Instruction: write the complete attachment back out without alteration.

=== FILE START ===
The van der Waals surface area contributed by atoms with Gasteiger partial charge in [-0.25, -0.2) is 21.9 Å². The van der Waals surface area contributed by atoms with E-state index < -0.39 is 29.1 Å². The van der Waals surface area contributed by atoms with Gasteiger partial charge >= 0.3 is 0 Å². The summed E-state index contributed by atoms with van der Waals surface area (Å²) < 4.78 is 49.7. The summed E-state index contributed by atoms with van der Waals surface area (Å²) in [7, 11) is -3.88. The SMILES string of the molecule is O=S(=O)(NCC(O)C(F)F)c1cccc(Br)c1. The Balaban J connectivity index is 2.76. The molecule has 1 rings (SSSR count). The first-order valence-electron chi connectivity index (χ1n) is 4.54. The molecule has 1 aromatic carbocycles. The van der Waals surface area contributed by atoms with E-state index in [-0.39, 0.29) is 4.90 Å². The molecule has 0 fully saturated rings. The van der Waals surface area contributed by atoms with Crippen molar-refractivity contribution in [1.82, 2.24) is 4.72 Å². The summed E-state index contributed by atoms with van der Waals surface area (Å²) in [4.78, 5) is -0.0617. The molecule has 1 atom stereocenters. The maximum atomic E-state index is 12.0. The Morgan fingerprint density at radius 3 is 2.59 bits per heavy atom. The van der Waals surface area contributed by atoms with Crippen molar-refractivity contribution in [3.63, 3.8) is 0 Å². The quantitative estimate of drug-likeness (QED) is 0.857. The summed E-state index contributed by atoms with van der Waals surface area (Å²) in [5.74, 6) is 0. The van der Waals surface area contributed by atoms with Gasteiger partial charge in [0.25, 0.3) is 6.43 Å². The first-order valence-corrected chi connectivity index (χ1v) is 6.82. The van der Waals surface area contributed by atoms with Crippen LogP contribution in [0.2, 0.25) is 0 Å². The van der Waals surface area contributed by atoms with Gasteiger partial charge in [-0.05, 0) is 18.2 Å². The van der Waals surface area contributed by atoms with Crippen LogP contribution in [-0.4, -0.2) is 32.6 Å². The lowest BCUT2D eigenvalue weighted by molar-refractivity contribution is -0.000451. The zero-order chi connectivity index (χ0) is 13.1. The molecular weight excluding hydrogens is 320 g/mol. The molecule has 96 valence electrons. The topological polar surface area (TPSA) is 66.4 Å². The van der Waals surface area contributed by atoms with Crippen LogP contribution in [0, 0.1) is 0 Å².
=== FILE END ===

The van der Waals surface area contributed by atoms with Gasteiger partial charge in [-0.25, -0.2) is 21.9 Å². The van der Waals surface area contributed by atoms with E-state index < -0.39 is 29.1 Å². The van der Waals surface area contributed by atoms with Gasteiger partial charge >= 0.3 is 0 Å². The summed E-state index contributed by atoms with van der Waals surface area (Å²) < 4.78 is 49.7. The summed E-state index contributed by atoms with van der Waals surface area (Å²) in [7, 11) is -3.88. The SMILES string of the molecule is O=S(=O)(NCC(O)C(F)F)c1cccc(Br)c1. The Balaban J connectivity index is 2.76. The molecule has 1 rings (SSSR count). The first-order valence-electron chi connectivity index (χ1n) is 4.54. The molecule has 1 aromatic carbocycles. The van der Waals surface area contributed by atoms with E-state index in [-0.39, 0.29) is 4.90 Å². The molecule has 0 fully saturated rings. The van der Waals surface area contributed by atoms with Crippen molar-refractivity contribution in [1.82, 2.24) is 4.72 Å². The summed E-state index contributed by atoms with van der Waals surface area (Å²) in [4.78, 5) is -0.0617. The molecule has 1 atom stereocenters. The maximum atomic E-state index is 12.0. The Morgan fingerprint density at radius 3 is 2.59 bits per heavy atom. The van der Waals surface area contributed by atoms with Crippen molar-refractivity contribution in [3.63, 3.8) is 0 Å². The quantitative estimate of drug-likeness (QED) is 0.857. The summed E-state index contributed by atoms with van der Waals surface area (Å²) in [5.74, 6) is 0. The van der Waals surface area contributed by atoms with Gasteiger partial charge in [0.25, 0.3) is 6.43 Å². The first-order valence-corrected chi connectivity index (χ1v) is 6.82. The van der Waals surface area contributed by atoms with Crippen LogP contribution in [0.2, 0.25) is 0 Å². The van der Waals surface area contributed by atoms with Gasteiger partial charge in [-0.05, 0) is 18.2 Å². The van der Waals surface area contributed by atoms with Crippen LogP contribution in [-0.4, -0.2) is 32.6 Å². The lowest BCUT2D eigenvalue weighted by molar-refractivity contribution is -0.000451. The zero-order chi connectivity index (χ0) is 13.1. The molecular weight excluding hydrogens is 320 g/mol. The molecule has 96 valence electrons. The topological polar surface area (TPSA) is 66.4 Å². The van der Waals surface area contributed by atoms with Crippen LogP contribution in [0, 0.1) is 0 Å².